• The geographical and social displacements of sites of power frequently stage the production of the symbolic. Artistic geographies also meet with or are in confrontation with spaces of power. The study of these displacements, as well as the implementation of the sensible expression of political dominations or oppositions, which vary according to the period, must lead to an interrogation of the role of art in these historical reconfigurations; on the question of sites of visual, oral, or corporal expressions of power; on the social, political, ethical and aesthetic issues of sharing what can be sensed; on the artistic translation of political and territorial conflicts, of peacetime battles for the definition of territories, of borders; and of the denomination of geographical spaces.

These four modes of involvement of art with politics will help us to move beyond the paradigm of "political propaganda" to contribute to the most recent developments in the history of the arts, political history, and anthropology.


Application procedure

The call for papers will appear online on the website of the Réseau (, the Université Paris Nanterre ( and its foundation (, the École normale supérieure de Paris ( and the l'INHA ( for the other French partners as well as of the other institutions of the members of the Réseau. Masters, doctoral candidates and postdocs who would like to participate are asked to submit a proposal for a paper of no more than 15 minutes, together with a short CV that includes foreign language abilities. Proposals should be no more than 1800 characters or 300 words in length and can be written in English, French, German, or Italian. They should be submitted in a Word document, and should include the name of the applicant, mailing address (electronic and postal), the institution and the country where the applicant is enrolled. The proposal and the CV should be attached as a single document to an email and identified in the subject heading by the applicant’s name and country of enrollment (file name: Proposal_First Name_ Last Name_Institution. Example: Proposal_Leon_Battista_Alberti_UNIFI). Emails should be sent to before February 16, 2018.

The proposals will be selected by the countries in the Réseau. The organizing committee, in consultation with the representatives of each member country of the Réseau, will establish the École de Printemps program. The selection of participants will be announced in early March 2018.

Nota bene: within two weeks following the acceptance of their proposal, participants will be asked to submit a translation into another of the Réseau’s official languages (German, English, French, Italian). One month before the start of the Ecole, participants are asked to send the organizers the complete text of their presentation, as well as their Powerpoint. Since participants present papers in their own language, knowledge of other languages is indispensable. Participants from Latin countries should have some command of either English or German; English or German speakers should have some command of either French or Italian.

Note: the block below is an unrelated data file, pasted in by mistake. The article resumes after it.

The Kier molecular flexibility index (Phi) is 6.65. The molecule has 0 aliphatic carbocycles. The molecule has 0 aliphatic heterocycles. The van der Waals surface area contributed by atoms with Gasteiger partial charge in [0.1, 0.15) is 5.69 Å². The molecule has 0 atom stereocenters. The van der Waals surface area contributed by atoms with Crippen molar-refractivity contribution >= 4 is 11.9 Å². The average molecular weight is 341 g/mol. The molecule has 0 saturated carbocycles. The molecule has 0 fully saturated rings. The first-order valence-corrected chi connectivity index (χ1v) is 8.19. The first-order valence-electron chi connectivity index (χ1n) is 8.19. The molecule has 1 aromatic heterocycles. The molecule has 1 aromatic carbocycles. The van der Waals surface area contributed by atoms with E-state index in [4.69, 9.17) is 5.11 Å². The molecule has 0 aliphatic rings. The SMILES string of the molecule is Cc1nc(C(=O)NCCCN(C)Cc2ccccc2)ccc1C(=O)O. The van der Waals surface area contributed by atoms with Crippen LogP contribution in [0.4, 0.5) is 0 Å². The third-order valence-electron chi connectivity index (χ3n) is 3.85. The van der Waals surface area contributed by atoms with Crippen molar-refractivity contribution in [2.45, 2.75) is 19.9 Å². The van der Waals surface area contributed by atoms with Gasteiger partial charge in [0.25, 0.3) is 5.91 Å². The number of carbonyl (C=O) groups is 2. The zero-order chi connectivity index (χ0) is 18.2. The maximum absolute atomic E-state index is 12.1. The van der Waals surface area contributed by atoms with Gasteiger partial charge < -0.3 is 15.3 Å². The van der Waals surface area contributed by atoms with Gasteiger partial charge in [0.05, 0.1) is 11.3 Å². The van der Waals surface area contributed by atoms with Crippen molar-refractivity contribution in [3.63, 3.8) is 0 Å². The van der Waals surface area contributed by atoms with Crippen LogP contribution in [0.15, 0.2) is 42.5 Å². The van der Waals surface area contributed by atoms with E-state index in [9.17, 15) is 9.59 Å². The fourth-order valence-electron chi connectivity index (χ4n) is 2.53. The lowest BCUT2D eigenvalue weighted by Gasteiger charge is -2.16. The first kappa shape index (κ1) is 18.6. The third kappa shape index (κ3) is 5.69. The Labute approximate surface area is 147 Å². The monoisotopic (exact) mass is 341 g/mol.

Proposals to serve as a respondent

Students who have participated two or more times in previous Écoles are invited to serve as respondents In this way masters, doctoral and postdoctoral students whose research is well-advanced are encouraged to participate in the Écoles by leading discussion at the end of each session.

Candidates applying to serve as respondents should send a CV and a short text explaining their motivation and specific expertise, to the organizers ( before February 16, 2018.

Proposals should be no more than 1800 characters or 300 words in length and can be written in English, French, German, or Italian. They should be submitted in a Word document, and should include the name of the applicant, mailing address (electronic and postal), the institution and the country where the applicant is enrolled. The proposal and the CV should be attached as a single document to an email and identified in the subject heading by the applicant’s name and country of enrollment (file name: Proposal_First Name_ Last Name_Institution. Example: Proposal_Rosa_Luxemburg_Uni-Frankfurt). Emails should be sent to before February 16, 2018.


Proposals for papers by professors

Each year the professors of the Réseau are able to propose a paper that will provide a frame

for one of the sessions. Teachers wishing to intervene in the program are asked to contact the organisers with their intentions by email before February 16, 2018 at


National correspondents

France :

  • Frédérique Desbuissons (Université de Reims),
  • Elitza Dulguerova (Paris, INHA),
  • Béatrice Joyeux-Prunel (École normale supérieure de Paris),
  • Anne Lafont (EHESS),
  • Christian Joschke and Ségolène Le Men (Université Paris Nanterre) ;

Germany :

  • Thomas Kirchner (Paris, Deutsches Forum für Kunstgeschichte),  
  • Michael F. Zimmermann (Katholische Universität Eichstätt-Ingolstadt)
  • Iris Lauterbach (Munich, Zentralinstitut für Kunstgeschichte) ;

Italy :

  • Marco Collareta (Università degli Studi di Pisa)
  • Maria Grazia Messina (Università degli Studi di Firenze) ;

Switzerland :

  • Jan Blanc (Université de Genève) ;

Japan :

  • Atsushi Miura (Université de Tokyo)
  • Noriko Yoshida (Université Chuo) ;

Canada :

  • Johanne Lamoureux (Montréal)

United States :

  • Todd Porterfield (New York University),
  • Bronwen Wilson (UCLA)
  • Henri Zerner (Harvard University).


Organising committee

Université Paris Nanterre, HAR EA 4414
Christian Joschke et Émilie Malouvier
Mail :


Organised by

Réseau international de formation à la recherche en histoire de l’art
 – The International Consortium of Art History ( and l’université Paris Nanterre.